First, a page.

Posted by: Brad Nixon | April 4, 2010


Fiction is sometimes stranger than truth. One of the foundational notions of this blog is that the real world — especially the quotidian world that is accessible to all of us — is just as interesting as fiction, and worthy of daily comment. We all share the conviction that everywhere one looks, wherever one goes and whomever one meets, one encounters fascinating facts, tales, backgrounds — if only we have the time to observe, to ask, and to relate. There’s an inexhaustible supply of interesting stuff if we just have the eyes to see and the ears to hear.

When truth and fiction collide, all the better. What compelling story, novel, TV drama or movie doesn’t have somewhere within the crux of the conflict some differential between what a character thinks is true or says is true and what is actually the case? Every mystery story, every crime drama, every sitcom relies on this sort of conflict between supposed truth and actuality. Ichabod Crane doesn’t believe in the tales about Headless Horseman until he encounters him late at night on that dark country road. The Ancient Mariner has a hard time getting his point across until he can convince the Wedding Guest that his tale is true. And good old Ishmael, who will believe his yarn about Ahab and a whale?

Me, I’m a believer. Had I been the one the Mariner collared outside the wedding, I’d’ve never made it into the church before the vows were repeated. I’m a sucker for a great story. And I always buy it. So, several years ago, after we bought Rancho Retro and needed to have some of the wood floor repaired, I was a setup job for the old gentleman who came to do the work (click on a photo for larger image).

Rancho Retro parquet floor

Rancho Retro parquet floor

Here is a photo of that parquet floor, which has recently been refinished. This is 3/4-inch thick hardwood. Each of those squares is 6-3/4-inches on each side. Originally, the house had more than a thousand square feet of this sort of flooring, though that has been reduced by a couple hundred square feet in the 55 years since it was installed. The varieties of wood included here span nearly every available hardwood you can name: ash, oak, walnut, maple, birch, mahogany, poplar, plus fruitwoods like peach and apple. The now-elderly man who did the repair said that back in 1955, he had worked on installing these floors in the several hundred neighborhood houses that resemble ours. We are lucky that the two previous owners of this house never removed too much of the original flooring, and didn’t cover it with carpeting. When it came time to refinish it, as happened this October, it shone forth, glorified.

What he told me was this: the wood that went into these several hundred houses had come from shipping crates off the cargo ships a mile downhill from here in the Port of Los Angeles. Wood from these crates had been collected, sawn up and pieced together into these random squares and plastered onto the slabs of the houses that were being slapped up here on The Hill. What a great story. Wood taken from packing crates built in harbors all over the world, put onto ships and collected and “harvested” into a perfect model of what we would today call “recycling.” Just imagine, exotic hardwoods from the port cities of the world! What would be there? Fine-grained mahogany from Africa, cedars from the Middle East, Acacia and oak from the Mediterranean and exotic woods from southeast Asia!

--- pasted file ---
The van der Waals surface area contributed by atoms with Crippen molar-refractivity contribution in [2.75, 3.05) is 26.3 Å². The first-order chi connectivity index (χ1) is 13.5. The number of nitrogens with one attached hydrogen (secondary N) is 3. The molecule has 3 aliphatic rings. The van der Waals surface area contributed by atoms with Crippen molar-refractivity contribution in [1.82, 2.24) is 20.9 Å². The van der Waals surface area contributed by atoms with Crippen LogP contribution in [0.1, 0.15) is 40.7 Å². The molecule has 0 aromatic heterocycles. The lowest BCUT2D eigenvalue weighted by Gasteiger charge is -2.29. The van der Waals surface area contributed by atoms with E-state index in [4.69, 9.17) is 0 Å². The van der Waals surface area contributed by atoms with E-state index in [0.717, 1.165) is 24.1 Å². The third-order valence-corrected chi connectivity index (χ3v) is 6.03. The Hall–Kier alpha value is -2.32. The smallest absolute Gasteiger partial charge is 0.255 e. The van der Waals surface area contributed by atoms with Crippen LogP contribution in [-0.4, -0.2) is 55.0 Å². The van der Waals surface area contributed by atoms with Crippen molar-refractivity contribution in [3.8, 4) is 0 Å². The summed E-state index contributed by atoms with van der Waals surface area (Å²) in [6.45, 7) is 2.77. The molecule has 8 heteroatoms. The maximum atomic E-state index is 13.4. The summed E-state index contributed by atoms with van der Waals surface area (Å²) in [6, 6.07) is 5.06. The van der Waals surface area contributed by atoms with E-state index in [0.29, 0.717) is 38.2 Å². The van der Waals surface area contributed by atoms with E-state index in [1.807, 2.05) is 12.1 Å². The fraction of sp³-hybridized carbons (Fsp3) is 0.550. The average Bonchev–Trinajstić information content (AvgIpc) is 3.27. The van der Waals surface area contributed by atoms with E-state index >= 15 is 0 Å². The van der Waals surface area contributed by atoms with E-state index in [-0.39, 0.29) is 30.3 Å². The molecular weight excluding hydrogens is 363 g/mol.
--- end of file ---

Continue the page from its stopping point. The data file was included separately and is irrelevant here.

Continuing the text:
Except, unfortunately, it’s an absolute fiction.

If one has the opportunity, as we did, during our recent remodeling, to take up some of this flooring and turn it over, one finds this:

Bruce Flooring logo

Bruce Flooring logo

If you don’t recognize this, I’ll spell it out for you, because it’s a corporate logo that’s familiar to me from my earliest childhood. The name incised in blue letters on the back of this square of flooring is “Bruce,” one of the world’s largest dealers in hardwood flooring. You can go to if you want to make certain that I’m giving you the straight story. The company has been in business for more than 120 years, so it’s no big surprise that they were the firm that provided the hardwood flooring for the houses build here on the Palos Verdes peninsula 55 years ago. What’s remarkable is that the gentleman who installed these floors (I have no reason to doubt his assertion that he was one of the people who worked here) has, perhaps, confused this job with some other job that may well have involved packing material from the port of L.A. It just wasn’t here.

What irks me is that I’ve been relating his story about the packing crates for eight or nine years, and now I have to give it up. Darn. I think you’ll agree with me that I’d rather have an excellent story than some bland and mundane truth.

© Brad Nixon 2012, 2017



  1. I, too, was disappointed to learn your floor was manufactured by a company and not built of exotic wood from around the world. I, too, told that story several times. Hey, maybe I’ll keep telling it, who is going to check my facts? I love fiction.


  2. I just bought three huge crates of this flooring from a salvage yard. Id love to know more about it!


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